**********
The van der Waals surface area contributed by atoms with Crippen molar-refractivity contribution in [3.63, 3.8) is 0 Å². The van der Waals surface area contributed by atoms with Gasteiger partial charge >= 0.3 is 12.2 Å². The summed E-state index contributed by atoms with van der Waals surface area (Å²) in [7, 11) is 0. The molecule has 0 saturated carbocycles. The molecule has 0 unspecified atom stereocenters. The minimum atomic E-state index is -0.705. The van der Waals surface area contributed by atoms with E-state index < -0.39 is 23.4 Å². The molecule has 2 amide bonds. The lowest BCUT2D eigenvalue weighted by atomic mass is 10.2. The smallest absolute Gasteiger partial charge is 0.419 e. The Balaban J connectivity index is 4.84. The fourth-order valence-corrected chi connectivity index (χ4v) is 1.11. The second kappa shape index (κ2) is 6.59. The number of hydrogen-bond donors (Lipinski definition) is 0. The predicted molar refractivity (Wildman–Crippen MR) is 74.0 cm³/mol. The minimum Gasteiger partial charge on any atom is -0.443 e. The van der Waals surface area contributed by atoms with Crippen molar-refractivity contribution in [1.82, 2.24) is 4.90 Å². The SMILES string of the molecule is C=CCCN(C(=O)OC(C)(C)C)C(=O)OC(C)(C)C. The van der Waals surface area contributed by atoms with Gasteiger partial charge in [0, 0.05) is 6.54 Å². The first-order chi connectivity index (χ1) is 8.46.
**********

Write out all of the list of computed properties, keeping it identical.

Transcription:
The van der Waals surface area contributed by atoms with Crippen molar-refractivity contribution in [3.63, 3.8) is 0 Å². The van der Waals surface area contributed by atoms with Gasteiger partial charge >= 0.3 is 12.2 Å². The summed E-state index contributed by atoms with van der Waals surface area (Å²) in [7, 11) is 0. The molecule has 0 saturated carbocycles. The molecule has 0 unspecified atom stereocenters. The minimum atomic E-state index is -0.705. The van der Waals surface area contributed by atoms with E-state index < -0.39 is 23.4 Å². The molecule has 2 amide bonds. The lowest BCUT2D eigenvalue weighted by atomic mass is 10.2. The smallest absolute Gasteiger partial charge is 0.419 e. The Balaban J connectivity index is 4.84. The fourth-order valence-corrected chi connectivity index (χ4v) is 1.11. The second kappa shape index (κ2) is 6.59. The number of hydrogen-bond donors (Lipinski definition) is 0. The predicted molar refractivity (Wildman–Crippen MR) is 74.0 cm³/mol. The minimum Gasteiger partial charge on any atom is -0.443 e. The van der Waals surface area contributed by atoms with Crippen molar-refractivity contribution in [1.82, 2.24) is 4.90 Å². The SMILES string of the molecule is C=CCCN(C(=O)OC(C)(C)C)C(=O)OC(C)(C)C. The van der Waals surface area contributed by atoms with Gasteiger partial charge in [0, 0.05) is 6.54 Å². The first-order chi connectivity index (χ1) is 8.46.